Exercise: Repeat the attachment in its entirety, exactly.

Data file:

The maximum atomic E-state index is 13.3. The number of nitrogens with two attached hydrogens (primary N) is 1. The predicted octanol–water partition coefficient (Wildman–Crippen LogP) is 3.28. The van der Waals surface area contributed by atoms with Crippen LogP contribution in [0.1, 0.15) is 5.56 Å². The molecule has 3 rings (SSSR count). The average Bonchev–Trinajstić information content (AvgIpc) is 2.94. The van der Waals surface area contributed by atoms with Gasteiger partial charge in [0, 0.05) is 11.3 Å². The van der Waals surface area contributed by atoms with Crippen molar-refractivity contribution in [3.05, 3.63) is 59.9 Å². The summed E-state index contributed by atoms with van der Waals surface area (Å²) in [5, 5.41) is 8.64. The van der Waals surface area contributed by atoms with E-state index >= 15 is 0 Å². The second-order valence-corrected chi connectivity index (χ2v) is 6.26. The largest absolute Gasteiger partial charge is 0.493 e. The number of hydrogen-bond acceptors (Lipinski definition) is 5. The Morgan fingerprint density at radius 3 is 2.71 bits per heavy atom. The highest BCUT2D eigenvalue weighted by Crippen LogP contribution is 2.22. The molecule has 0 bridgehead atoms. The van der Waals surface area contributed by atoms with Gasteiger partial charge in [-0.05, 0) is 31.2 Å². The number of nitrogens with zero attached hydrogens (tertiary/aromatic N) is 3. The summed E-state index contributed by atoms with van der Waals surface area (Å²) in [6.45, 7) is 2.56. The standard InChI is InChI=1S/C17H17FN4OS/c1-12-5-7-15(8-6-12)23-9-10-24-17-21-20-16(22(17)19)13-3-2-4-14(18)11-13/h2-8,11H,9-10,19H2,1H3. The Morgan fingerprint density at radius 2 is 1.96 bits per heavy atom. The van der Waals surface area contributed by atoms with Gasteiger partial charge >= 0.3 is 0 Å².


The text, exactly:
The maximum atomic E-state index is 13.3. The number of nitrogens with two attached hydrogens (primary N) is 1. The predicted octanol–water partition coefficient (Wildman–Crippen LogP) is 3.28. The van der Waals surface area contributed by atoms with Crippen LogP contribution in [0.1, 0.15) is 5.56 Å². The molecule has 3 rings (SSSR count). The average Bonchev–Trinajstić information content (AvgIpc) is 2.94. The van der Waals surface area contributed by atoms with Gasteiger partial charge in [0, 0.05) is 11.3 Å². The van der Waals surface area contributed by atoms with Crippen molar-refractivity contribution in [3.05, 3.63) is 59.9 Å². The summed E-state index contributed by atoms with van der Waals surface area (Å²) in [5, 5.41) is 8.64. The van der Waals surface area contributed by atoms with E-state index >= 15 is 0 Å². The second-order valence-corrected chi connectivity index (χ2v) is 6.26. The largest absolute Gasteiger partial charge is 0.493 e. The number of hydrogen-bond acceptors (Lipinski definition) is 5. The Morgan fingerprint density at radius 3 is 2.71 bits per heavy atom. The highest BCUT2D eigenvalue weighted by Crippen LogP contribution is 2.22. The molecule has 0 bridgehead atoms. The van der Waals surface area contributed by atoms with Gasteiger partial charge in [-0.05, 0) is 31.2 Å². The number of nitrogens with zero attached hydrogens (tertiary/aromatic N) is 3. The summed E-state index contributed by atoms with van der Waals surface area (Å²) in [6.45, 7) is 2.56. The standard InChI is InChI=1S/C17H17FN4OS/c1-12-5-7-15(8-6-12)23-9-10-24-17-21-20-16(22(17)19)13-3-2-4-14(18)11-13/h2-8,11H,9-10,19H2,1H3. The Morgan fingerprint density at radius 2 is 1.96 bits per heavy atom. The van der Waals surface area contributed by atoms with Gasteiger partial charge >= 0.3 is 0 Å².